Court docs: IPS took six days to report guidance counselor’s sexual contact with students to DCS

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INDIANAPOLIS, Ind. (Mar. 2, 2016)-- There are new questions about why Indianapolis Public Schools (IPS) didn’t notify the Indiana Department of Child Services sooner when the district found out about a guidance counselor’s alleged sexual relationship with two students at Longfellow Alternative School.

Court papers reveal Indianapolis Public Schools knew about the allegations for six days before filing a formal report with DCS. It’s a delay that seems to be in violation of state law.

Shana Taylor, 37, faces 11 counts total in the case. Nine of them are Child Seduction charges, along with one count of Contributing to the Delinquency of a Minor and Dissemination of Matter Harmful to Minors.

A mother of one of the victims went to an assistant principal at Longfellow Alternative School on February 17th with knowledge of the alleged relationship between her son and Shana Taylor. Still, it was February 23rd before the incident was formally reported to the Indiana Department of Child Services.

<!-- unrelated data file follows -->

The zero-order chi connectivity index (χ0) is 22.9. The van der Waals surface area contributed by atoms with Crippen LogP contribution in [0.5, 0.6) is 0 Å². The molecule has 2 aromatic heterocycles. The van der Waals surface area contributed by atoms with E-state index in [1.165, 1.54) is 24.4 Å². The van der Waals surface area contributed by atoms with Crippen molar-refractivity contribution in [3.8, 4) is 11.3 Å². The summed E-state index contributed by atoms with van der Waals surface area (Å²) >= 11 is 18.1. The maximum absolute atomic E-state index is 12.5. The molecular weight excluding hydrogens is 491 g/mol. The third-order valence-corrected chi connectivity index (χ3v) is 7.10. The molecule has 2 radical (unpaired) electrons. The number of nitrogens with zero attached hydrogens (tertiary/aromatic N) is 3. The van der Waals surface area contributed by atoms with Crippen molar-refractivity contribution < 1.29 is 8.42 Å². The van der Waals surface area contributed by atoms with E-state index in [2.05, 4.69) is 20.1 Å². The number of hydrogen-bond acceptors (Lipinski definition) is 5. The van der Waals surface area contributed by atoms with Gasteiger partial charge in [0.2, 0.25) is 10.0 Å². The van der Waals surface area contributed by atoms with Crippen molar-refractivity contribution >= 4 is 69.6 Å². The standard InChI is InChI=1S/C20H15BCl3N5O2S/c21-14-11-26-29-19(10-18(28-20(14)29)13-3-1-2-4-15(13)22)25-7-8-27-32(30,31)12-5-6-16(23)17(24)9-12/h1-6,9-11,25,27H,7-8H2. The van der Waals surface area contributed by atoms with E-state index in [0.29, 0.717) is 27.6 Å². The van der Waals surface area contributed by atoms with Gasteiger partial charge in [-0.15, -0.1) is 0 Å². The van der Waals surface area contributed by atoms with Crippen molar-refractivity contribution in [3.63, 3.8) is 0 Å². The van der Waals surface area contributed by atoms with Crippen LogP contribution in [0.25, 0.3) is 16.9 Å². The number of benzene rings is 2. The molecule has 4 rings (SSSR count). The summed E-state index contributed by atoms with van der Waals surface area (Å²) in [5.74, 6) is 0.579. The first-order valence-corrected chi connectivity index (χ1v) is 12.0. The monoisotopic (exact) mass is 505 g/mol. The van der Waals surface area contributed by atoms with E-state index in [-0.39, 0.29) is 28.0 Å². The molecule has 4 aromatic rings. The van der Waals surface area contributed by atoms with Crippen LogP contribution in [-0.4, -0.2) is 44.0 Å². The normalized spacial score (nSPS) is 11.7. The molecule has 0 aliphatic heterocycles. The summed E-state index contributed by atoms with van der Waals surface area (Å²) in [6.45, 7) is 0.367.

“It made me sad, and it made me a little scared,” said Toby Stark, Executive Director of Chaucie’s Place, “There was a system failure.”

That’s how child advocate Toby Stark felt when she heard the reports, that IPS waited six days to tell DCS about a guidance counselor targeting children for sex. She calls it a failure because Indiana law is clear, she said.

In Indiana, every citizen of the state is a “mandated reporter,” meaning we all have the responsibility to speak up and report to authorities if child abuse or neglect is suspected.

“This is a call to action that if you work with children in any capacity, you have a legal and moral obligation to know the reporting law. If you are a parent, you have a legal and moral obligation to know the reporting laws,” Stark said.

According to court documents, an assistant principal at Longfellow Alternative School first found out about the alleged abuse on February 17th from a victim’s mother, who provided explicit photos and messages between her son and Shana Taylor.